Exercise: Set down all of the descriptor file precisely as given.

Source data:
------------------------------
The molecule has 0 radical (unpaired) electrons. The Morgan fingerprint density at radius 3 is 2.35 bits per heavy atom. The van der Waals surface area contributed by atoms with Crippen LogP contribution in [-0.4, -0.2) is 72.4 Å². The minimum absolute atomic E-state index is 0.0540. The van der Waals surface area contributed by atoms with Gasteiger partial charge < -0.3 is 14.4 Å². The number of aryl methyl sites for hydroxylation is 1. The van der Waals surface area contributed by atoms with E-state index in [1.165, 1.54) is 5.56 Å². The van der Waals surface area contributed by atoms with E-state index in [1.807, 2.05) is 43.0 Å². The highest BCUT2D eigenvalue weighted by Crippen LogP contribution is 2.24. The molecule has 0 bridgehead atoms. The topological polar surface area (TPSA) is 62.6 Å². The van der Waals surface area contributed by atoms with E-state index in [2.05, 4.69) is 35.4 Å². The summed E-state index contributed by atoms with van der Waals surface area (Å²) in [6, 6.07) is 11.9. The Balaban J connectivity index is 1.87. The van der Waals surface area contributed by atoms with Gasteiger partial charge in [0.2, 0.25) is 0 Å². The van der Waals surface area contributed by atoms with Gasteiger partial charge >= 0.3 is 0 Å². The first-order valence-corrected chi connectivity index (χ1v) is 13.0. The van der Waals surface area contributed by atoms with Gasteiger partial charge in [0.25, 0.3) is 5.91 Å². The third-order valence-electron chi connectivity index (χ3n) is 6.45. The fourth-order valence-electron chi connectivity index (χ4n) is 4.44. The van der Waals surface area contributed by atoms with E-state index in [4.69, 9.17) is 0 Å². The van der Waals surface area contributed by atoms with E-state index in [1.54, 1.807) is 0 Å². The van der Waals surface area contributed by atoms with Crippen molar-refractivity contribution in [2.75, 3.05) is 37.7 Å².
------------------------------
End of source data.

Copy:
The molecule has 0 radical (unpaired) electrons. The Morgan fingerprint density at radius 3 is 2.35 bits per heavy atom. The van der Waals surface area contributed by atoms with Crippen LogP contribution in [-0.4, -0.2) is 72.4 Å². The minimum absolute atomic E-state index is 0.0540. The van der Waals surface area contributed by atoms with Gasteiger partial charge < -0.3 is 14.4 Å². The number of aryl methyl sites for hydroxylation is 1. The van der Waals surface area contributed by atoms with E-state index in [1.165, 1.54) is 5.56 Å². The van der Waals surface area contributed by atoms with E-state index in [1.807, 2.05) is 43.0 Å². The highest BCUT2D eigenvalue weighted by Crippen LogP contribution is 2.24. The molecule has 0 bridgehead atoms. The topological polar surface area (TPSA) is 62.6 Å². The van der Waals surface area contributed by atoms with E-state index in [2.05, 4.69) is 35.4 Å². The summed E-state index contributed by atoms with van der Waals surface area (Å²) in [6, 6.07) is 11.9. The Balaban J connectivity index is 1.87. The van der Waals surface area contributed by atoms with Gasteiger partial charge in [0.2, 0.25) is 0 Å². The van der Waals surface area contributed by atoms with Gasteiger partial charge >= 0.3 is 0 Å². The first-order valence-corrected chi connectivity index (χ1v) is 13.0. The van der Waals surface area contributed by atoms with Gasteiger partial charge in [0.25, 0.3) is 5.91 Å². The third-order valence-electron chi connectivity index (χ3n) is 6.45. The fourth-order valence-electron chi connectivity index (χ4n) is 4.44. The van der Waals surface area contributed by atoms with E-state index in [4.69, 9.17) is 0 Å². The van der Waals surface area contributed by atoms with E-state index in [1.54, 1.807) is 0 Å². The van der Waals surface area contributed by atoms with Crippen molar-refractivity contribution in [2.75, 3.05) is 37.7 Å².